An oil and gas industry case was remanded to state court by a federal judge who expressed little admiration for the work of counsel on each side.
The suit was filed in the Tioga County Court of Common Pleas by the owner of oil and gas rights arguing that he is entitled to compensation from UGI Storage Co., which had planned to build a nearby gas storage facility that would effectively encroach on his land. After removing the case to federal court, UGI failed to prove that it turned on federal law, ruled U.S. District Judge Matthew W. Brann of the Middle District of Pennsylvania.
“This case should be remanded to the Court of Common Pleas because UGI has not met its burden of establishing federal jurisdiction,” Judge Brann said.
“That said, neither party in this case has done much to persuade the court. The parties’ briefs are, to put it lightly, not exemplary, and certainly do not meet the complexity of the issues involved. This is unfortunate because, generally, thoughtful and amply-supported legal opinions are built, if at all, upon thoughtful and amply-supported briefs from the parties, especially when fairly discrete areas of the law — e.g., the Natural Gas Act, de facto condemnation in Pennsylvania — are involved.”
The plaintiff, Fayviard LLC, brought the case under the state’s Eminent Domain Code and Oil and Gas Act, arguing that it is owed damages due to UGI’s de facto condemnation of its interests in the oil and gas underneath Scott Fay’s property. UGI had proposed building a gas storage facility that would have a 3,000-foot buffer zone in which hydraulic fracturing can’t be used to extract natural gas.
“Fayviard’s oil and gas interests are ‘very valuable,’ but UGI’s actions have destroyed their value because entities that would otherwise lease the right to exploit them ‘know’ that hydraulic fracturing will be prohibited in the Meeker Storage Facility and buffer zone. Consequently, such entities ‘will not lease oil and gas rights nor will they drill … in the … Meeker Storage Facility or the buffer zone,’ ” Judge Brann said.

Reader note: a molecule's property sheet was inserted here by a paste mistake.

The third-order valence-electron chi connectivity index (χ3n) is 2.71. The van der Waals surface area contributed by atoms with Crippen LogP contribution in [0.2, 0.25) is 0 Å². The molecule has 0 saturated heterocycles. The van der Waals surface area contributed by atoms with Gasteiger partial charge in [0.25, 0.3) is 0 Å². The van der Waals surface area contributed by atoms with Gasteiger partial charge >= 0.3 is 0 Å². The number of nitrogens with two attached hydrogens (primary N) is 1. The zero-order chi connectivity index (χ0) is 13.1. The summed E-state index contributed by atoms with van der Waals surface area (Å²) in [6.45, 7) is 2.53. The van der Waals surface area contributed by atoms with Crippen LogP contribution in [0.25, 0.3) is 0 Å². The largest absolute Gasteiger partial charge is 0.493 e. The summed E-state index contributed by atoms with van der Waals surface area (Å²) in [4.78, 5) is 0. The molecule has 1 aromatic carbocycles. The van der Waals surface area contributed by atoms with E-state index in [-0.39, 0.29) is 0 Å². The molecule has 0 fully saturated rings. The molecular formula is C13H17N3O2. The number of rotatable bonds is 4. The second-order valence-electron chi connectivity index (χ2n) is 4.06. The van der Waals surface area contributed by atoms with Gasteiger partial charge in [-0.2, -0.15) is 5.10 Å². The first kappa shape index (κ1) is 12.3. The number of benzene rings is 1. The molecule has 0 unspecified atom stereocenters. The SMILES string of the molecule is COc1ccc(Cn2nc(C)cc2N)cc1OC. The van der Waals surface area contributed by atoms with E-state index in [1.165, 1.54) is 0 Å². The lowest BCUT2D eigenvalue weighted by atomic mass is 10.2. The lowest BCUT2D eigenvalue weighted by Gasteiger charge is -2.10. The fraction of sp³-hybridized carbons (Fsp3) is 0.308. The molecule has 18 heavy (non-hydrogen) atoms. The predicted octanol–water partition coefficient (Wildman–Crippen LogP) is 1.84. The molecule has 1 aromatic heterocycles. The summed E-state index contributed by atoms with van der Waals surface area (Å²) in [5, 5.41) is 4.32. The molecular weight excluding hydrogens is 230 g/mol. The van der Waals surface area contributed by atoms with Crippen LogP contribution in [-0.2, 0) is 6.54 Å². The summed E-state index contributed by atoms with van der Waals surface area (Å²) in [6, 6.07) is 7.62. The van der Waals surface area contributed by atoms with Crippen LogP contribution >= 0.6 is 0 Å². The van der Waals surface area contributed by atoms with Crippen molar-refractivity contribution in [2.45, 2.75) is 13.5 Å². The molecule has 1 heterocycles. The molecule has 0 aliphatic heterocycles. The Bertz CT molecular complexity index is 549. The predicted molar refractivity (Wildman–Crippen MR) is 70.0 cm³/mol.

The judge had also said in a footnote that “the complaint is sloppy in communicating whether drilling is currently prohibited.”
Since UGI didn’t notify either Fayviard or Mr. Fay of its application to the Federal Energy Regulatory Commission for a certificate of public convenience and necessity for the facility, the effect of its project on Mr. Fay’s land constitutes a de facto taking of the oil and gas interests there, Fayviard had argued.
UGI argued that questions of federal law were implicated since the claims require interpretation of the federal Natural Gas Act and an application in front of the FERC, which could put the case in Judge Brann’s court.
The judge, however, found that Fayviard’s complaint is not sufficiently based on a question of federal law.
“Federal law is implicated in some of the elements of Fayviard’s de facto condemnation claim, but not in a fashion that gives rise to federal jurisdiction,” Judge Brann said.
He added in a footnote that “UGI should be excused for misconstruing Fayviard’s inartfully drawn complaint in this respect.”
The judge also noted that UGI didn’t cite a single federal statute or regulatory provision that would have a material impact on Fayviard’s claim.
“Attempting to manufacture jurisdiction, UGI posits that Fayviard has alleged a violation of the Natural Gas Act,” Judge Brann said. “This is a red herring.”
The judge sent the case back to state court.
Pace Reich, an Elkins Park attorney who is representing Fayviard, described Fayviard only as a limited liability company that owns the oil and gas rights under Mr. Fay’s land. He said he didn’t know if it owned the rights to any other oil and gas deposits.
J. David Smith of McCormick Law Firm in Williamsport represented UGI and couldn’t be reached for comment.
Saranac Hale Spencer can be contacted at 1-215-557-2449 or email@example.com. Follow her on Twitter @SSpencerTLI. To read more articles like this, visit www.thelegalintelligencer.com.